Alabama: Don't Ban Rehab of Injured and Orphaned Wildlife

  • by: alicia graef
  • recipient: Department of Conservation and Natural Resources

At the end of August, the Alabama Department of Conservation and Natural Resources sent a letter to wildlife rehabilitation facilities and individual rehabilitators that it would no longer be issuing permits for foxes, skunks, bats, coyotes, opossums, raccoons or wild pigs.

The department is instructing anyone who finds an injured or orphaned animal to either leave them where they are or bring them somewhere to be immediately euthanized. Rehabbers have been instructed to turn people away or take in animals and euthanize them.

By the department's logic, there's no reason to save individual animals of species who aren't considered threatened or endangered.

There may not be a biological reason to save these creatures, but there's certainly a moral one. Especially for those who end up needing help because of human activities, like a mother being accidentally hit by a car, or intentionally killed, or an infant being injured by a domestic pet.

Compassionate actions shouldn't be criminalized. Please stand with wildlife lovers who are opposing this decision and ask the department to overturn this rule.

As a wildlife lover, I was outraged to learn about the Department of Conservation and Natural Resources' decision not issue permits for rehabilitators who work with injured or orphaned foxes, skunks, bats, coyotes, opossums, raccoons or wild pigs.

Using the justification that populations of these species are at levels that don't warrant saving individual animals is reprehensible. Especially considering the number of animals who find themselves needing assistance because of human activities.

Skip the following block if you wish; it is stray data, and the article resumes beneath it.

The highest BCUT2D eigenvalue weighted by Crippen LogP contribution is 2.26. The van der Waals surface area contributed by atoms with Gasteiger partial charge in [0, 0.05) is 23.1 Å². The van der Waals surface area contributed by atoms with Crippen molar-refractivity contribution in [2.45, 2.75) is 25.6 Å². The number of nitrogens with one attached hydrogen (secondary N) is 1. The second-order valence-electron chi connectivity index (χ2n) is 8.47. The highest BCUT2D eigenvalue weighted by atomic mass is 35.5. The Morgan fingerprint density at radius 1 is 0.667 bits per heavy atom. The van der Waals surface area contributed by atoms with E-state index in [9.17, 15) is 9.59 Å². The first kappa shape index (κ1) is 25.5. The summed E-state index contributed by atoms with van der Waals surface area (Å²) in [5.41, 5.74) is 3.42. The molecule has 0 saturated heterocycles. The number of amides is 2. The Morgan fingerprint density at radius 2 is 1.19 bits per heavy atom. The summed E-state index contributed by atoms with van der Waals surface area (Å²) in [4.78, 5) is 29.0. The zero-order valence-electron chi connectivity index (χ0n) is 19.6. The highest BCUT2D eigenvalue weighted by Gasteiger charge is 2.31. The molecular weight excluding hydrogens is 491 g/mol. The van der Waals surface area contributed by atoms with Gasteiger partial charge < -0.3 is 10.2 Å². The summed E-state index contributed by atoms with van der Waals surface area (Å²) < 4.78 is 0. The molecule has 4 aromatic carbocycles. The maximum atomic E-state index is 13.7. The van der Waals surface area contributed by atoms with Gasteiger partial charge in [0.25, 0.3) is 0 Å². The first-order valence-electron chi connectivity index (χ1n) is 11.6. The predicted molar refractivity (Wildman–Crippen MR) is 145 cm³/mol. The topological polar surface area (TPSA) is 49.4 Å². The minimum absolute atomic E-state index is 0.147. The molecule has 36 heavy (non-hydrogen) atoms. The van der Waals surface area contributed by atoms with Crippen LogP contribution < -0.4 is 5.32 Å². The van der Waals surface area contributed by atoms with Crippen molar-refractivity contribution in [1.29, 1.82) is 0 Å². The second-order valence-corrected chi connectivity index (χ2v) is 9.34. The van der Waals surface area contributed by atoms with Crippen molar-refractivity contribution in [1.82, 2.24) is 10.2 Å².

Asking people to take animals in to knowingly have them killed, while asking rehabilitators to euthanize animals who could otherwise be saved and returned to the wild is completely unacceptable and will only cause more problems with members of the public who will now try to save these animals themselves, instead of taking them to trained rehabilitators.

I sincerely hope that your agency will reconsider this move and overturn the decision not to issue permits expediently and let rehabilitators who work at their own cost continue to save injured and orphaned animals of the species who will  now otherwise be callously left to suffer and die.    

Update #19 years ago
Thanks advocates like you, Alabama's wildlife has nearly 44,000 people trying to get the DCNR to rescind its policy banning rehab for certain species, but it's not budging. Rehabbers are pursuing legal action and they need our help to raise funds for legal fees to fight this battle.

NAWR PO Box 249 Falkville, AL 35622

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